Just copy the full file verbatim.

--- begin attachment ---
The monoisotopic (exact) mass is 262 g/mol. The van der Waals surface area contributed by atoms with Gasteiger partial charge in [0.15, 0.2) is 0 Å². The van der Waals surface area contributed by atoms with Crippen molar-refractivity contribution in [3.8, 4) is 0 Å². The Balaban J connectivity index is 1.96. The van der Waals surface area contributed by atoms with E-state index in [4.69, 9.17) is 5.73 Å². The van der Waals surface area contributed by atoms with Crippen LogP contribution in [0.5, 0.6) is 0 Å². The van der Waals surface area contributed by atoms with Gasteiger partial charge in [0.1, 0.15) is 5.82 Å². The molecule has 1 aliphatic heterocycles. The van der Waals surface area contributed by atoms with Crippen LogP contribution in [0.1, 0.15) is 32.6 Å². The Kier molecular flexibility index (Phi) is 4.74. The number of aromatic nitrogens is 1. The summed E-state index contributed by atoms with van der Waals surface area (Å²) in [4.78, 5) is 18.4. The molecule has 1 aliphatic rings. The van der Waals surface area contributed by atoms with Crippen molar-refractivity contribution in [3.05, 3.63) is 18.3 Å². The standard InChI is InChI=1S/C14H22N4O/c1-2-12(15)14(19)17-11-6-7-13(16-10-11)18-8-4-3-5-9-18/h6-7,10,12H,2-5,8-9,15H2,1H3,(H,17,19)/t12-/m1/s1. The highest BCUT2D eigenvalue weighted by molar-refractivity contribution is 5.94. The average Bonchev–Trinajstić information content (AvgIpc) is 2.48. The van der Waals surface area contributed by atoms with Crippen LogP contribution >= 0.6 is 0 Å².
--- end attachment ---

The monoisotopic (exact) mass is 262 g/mol. The van der Waals surface area contributed by atoms with Gasteiger partial charge in [0.15, 0.2) is 0 Å². The van der Waals surface area contributed by atoms with Crippen molar-refractivity contribution in [3.8, 4) is 0 Å². The Balaban J connectivity index is 1.96. The van der Waals surface area contributed by atoms with E-state index in [4.69, 9.17) is 5.73 Å². The van der Waals surface area contributed by atoms with Crippen LogP contribution in [0.5, 0.6) is 0 Å². The van der Waals surface area contributed by atoms with Gasteiger partial charge in [0.1, 0.15) is 5.82 Å². The molecule has 1 aliphatic heterocycles. The van der Waals surface area contributed by atoms with Crippen LogP contribution in [0.1, 0.15) is 32.6 Å². The Kier molecular flexibility index (Phi) is 4.74. The number of aromatic nitrogens is 1. The summed E-state index contributed by atoms with van der Waals surface area (Å²) in [4.78, 5) is 18.4. The molecule has 1 aliphatic rings. The van der Waals surface area contributed by atoms with Crippen molar-refractivity contribution in [3.05, 3.63) is 18.3 Å². The standard InChI is InChI=1S/C14H22N4O/c1-2-12(15)14(19)17-11-6-7-13(16-10-11)18-8-4-3-5-9-18/h6-7,10,12H,2-5,8-9,15H2,1H3,(H,17,19)/t12-/m1/s1. The highest BCUT2D eigenvalue weighted by molar-refractivity contribution is 5.94. The average Bonchev–Trinajstić information content (AvgIpc) is 2.48. The van der Waals surface area contributed by atoms with Crippen LogP contribution >= 0.6 is 0 Å².